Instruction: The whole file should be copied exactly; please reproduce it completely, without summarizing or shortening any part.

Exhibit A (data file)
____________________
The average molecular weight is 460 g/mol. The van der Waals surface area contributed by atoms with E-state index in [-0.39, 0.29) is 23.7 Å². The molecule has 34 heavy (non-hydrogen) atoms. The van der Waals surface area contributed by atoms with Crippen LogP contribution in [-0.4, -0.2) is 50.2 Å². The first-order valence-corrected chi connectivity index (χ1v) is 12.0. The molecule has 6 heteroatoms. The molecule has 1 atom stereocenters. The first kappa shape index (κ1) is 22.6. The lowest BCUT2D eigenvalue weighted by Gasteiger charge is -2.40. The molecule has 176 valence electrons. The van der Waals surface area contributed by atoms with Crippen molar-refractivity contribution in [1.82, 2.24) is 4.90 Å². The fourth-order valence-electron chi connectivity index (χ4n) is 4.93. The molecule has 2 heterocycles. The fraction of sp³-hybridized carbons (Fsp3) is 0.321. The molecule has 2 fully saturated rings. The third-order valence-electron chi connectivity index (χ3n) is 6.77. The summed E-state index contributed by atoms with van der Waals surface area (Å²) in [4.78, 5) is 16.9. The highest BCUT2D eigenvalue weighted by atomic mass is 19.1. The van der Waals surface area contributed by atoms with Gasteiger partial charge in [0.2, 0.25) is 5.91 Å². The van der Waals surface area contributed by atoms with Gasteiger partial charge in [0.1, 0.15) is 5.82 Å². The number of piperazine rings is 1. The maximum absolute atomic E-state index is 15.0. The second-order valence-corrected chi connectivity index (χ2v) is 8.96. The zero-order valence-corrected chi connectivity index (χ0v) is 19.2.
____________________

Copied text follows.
The average molecular weight is 460 g/mol. The van der Waals surface area contributed by atoms with E-state index in [-0.39, 0.29) is 23.7 Å². The molecule has 34 heavy (non-hydrogen) atoms. The van der Waals surface area contributed by atoms with Crippen LogP contribution in [-0.4, -0.2) is 50.2 Å². The first-order valence-corrected chi connectivity index (χ1v) is 12.0. The molecule has 6 heteroatoms. The molecule has 1 atom stereocenters. The first kappa shape index (κ1) is 22.6. The lowest BCUT2D eigenvalue weighted by Gasteiger charge is -2.40. The molecule has 176 valence electrons. The van der Waals surface area contributed by atoms with Crippen molar-refractivity contribution in [1.82, 2.24) is 4.90 Å². The fourth-order valence-electron chi connectivity index (χ4n) is 4.93. The molecule has 2 heterocycles. The fraction of sp³-hybridized carbons (Fsp3) is 0.321. The molecule has 2 fully saturated rings. The third-order valence-electron chi connectivity index (χ3n) is 6.77. The summed E-state index contributed by atoms with van der Waals surface area (Å²) in [4.78, 5) is 16.9. The highest BCUT2D eigenvalue weighted by atomic mass is 19.1. The van der Waals surface area contributed by atoms with Gasteiger partial charge in [0.2, 0.25) is 5.91 Å². The van der Waals surface area contributed by atoms with Gasteiger partial charge in [0.1, 0.15) is 5.82 Å². The number of piperazine rings is 1. The maximum absolute atomic E-state index is 15.0. The second-order valence-corrected chi connectivity index (χ2v) is 8.96. The zero-order valence-corrected chi connectivity index (χ0v) is 19.2.